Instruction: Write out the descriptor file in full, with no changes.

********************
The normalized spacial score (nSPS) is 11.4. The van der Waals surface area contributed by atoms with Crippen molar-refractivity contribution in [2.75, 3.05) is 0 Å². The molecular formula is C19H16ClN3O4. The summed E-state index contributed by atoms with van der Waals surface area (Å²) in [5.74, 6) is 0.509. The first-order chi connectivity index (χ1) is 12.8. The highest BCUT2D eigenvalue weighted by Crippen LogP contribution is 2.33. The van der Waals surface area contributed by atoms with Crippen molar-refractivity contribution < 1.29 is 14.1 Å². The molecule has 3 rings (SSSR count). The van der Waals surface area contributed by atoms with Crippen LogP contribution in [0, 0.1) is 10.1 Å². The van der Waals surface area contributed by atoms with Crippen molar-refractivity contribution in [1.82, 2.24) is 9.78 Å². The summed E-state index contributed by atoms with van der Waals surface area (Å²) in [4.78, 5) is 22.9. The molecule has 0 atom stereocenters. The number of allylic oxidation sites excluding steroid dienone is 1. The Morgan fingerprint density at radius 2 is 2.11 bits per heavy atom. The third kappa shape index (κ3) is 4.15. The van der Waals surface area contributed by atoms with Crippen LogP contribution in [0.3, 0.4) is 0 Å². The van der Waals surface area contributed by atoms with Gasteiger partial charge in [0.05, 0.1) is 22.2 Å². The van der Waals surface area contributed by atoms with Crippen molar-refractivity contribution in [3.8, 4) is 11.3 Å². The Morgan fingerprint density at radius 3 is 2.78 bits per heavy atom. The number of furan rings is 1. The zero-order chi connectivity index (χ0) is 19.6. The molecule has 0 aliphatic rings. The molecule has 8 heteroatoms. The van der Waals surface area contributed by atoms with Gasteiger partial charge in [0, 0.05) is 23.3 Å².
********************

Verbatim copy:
The normalized spacial score (nSPS) is 11.4. The van der Waals surface area contributed by atoms with Crippen molar-refractivity contribution in [2.75, 3.05) is 0 Å². The molecular formula is C19H16ClN3O4. The summed E-state index contributed by atoms with van der Waals surface area (Å²) in [5.74, 6) is 0.509. The first-order chi connectivity index (χ1) is 12.8. The highest BCUT2D eigenvalue weighted by Crippen LogP contribution is 2.33. The van der Waals surface area contributed by atoms with Crippen molar-refractivity contribution < 1.29 is 14.1 Å². The molecule has 3 rings (SSSR count). The van der Waals surface area contributed by atoms with Crippen LogP contribution in [0, 0.1) is 10.1 Å². The van der Waals surface area contributed by atoms with Crippen molar-refractivity contribution in [1.82, 2.24) is 9.78 Å². The summed E-state index contributed by atoms with van der Waals surface area (Å²) in [4.78, 5) is 22.9. The molecule has 0 atom stereocenters. The number of allylic oxidation sites excluding steroid dienone is 1. The Morgan fingerprint density at radius 2 is 2.11 bits per heavy atom. The third kappa shape index (κ3) is 4.15. The van der Waals surface area contributed by atoms with Crippen LogP contribution in [0.3, 0.4) is 0 Å². The van der Waals surface area contributed by atoms with Gasteiger partial charge in [0.05, 0.1) is 22.2 Å². The van der Waals surface area contributed by atoms with Crippen molar-refractivity contribution in [3.8, 4) is 11.3 Å². The Morgan fingerprint density at radius 3 is 2.78 bits per heavy atom. The number of furan rings is 1. The zero-order chi connectivity index (χ0) is 19.6. The molecule has 0 aliphatic rings. The molecule has 8 heteroatoms. The van der Waals surface area contributed by atoms with Gasteiger partial charge in [0, 0.05) is 23.3 Å².